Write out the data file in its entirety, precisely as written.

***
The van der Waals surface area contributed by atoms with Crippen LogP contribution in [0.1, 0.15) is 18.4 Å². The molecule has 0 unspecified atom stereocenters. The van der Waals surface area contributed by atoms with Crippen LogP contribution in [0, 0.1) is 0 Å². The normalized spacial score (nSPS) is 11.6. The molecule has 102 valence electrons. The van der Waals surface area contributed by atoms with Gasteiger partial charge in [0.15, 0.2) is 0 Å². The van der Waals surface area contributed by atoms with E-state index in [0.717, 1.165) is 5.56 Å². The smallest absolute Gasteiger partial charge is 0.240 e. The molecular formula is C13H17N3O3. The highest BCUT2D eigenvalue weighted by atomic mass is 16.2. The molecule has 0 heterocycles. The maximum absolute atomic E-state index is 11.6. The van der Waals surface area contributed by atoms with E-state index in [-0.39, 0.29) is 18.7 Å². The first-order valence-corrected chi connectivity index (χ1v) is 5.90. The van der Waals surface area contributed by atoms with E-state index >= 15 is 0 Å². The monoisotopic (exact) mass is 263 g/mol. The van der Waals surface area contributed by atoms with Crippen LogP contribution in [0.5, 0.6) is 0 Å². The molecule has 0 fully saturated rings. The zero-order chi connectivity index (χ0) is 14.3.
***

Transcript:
The van der Waals surface area contributed by atoms with Crippen LogP contribution in [0.1, 0.15) is 18.4 Å². The molecule has 0 unspecified atom stereocenters. The van der Waals surface area contributed by atoms with Crippen LogP contribution in [0, 0.1) is 0 Å². The normalized spacial score (nSPS) is 11.6. The molecule has 102 valence electrons. The van der Waals surface area contributed by atoms with Gasteiger partial charge in [0.15, 0.2) is 0 Å². The van der Waals surface area contributed by atoms with E-state index in [0.717, 1.165) is 5.56 Å². The smallest absolute Gasteiger partial charge is 0.240 e. The molecular formula is C13H17N3O3. The highest BCUT2D eigenvalue weighted by atomic mass is 16.2. The molecule has 0 heterocycles. The maximum absolute atomic E-state index is 11.6. The van der Waals surface area contributed by atoms with E-state index in [-0.39, 0.29) is 18.7 Å². The first-order valence-corrected chi connectivity index (χ1v) is 5.90. The van der Waals surface area contributed by atoms with E-state index >= 15 is 0 Å². The monoisotopic (exact) mass is 263 g/mol. The van der Waals surface area contributed by atoms with Crippen LogP contribution in [0.5, 0.6) is 0 Å². The molecule has 0 fully saturated rings. The zero-order chi connectivity index (χ0) is 14.3.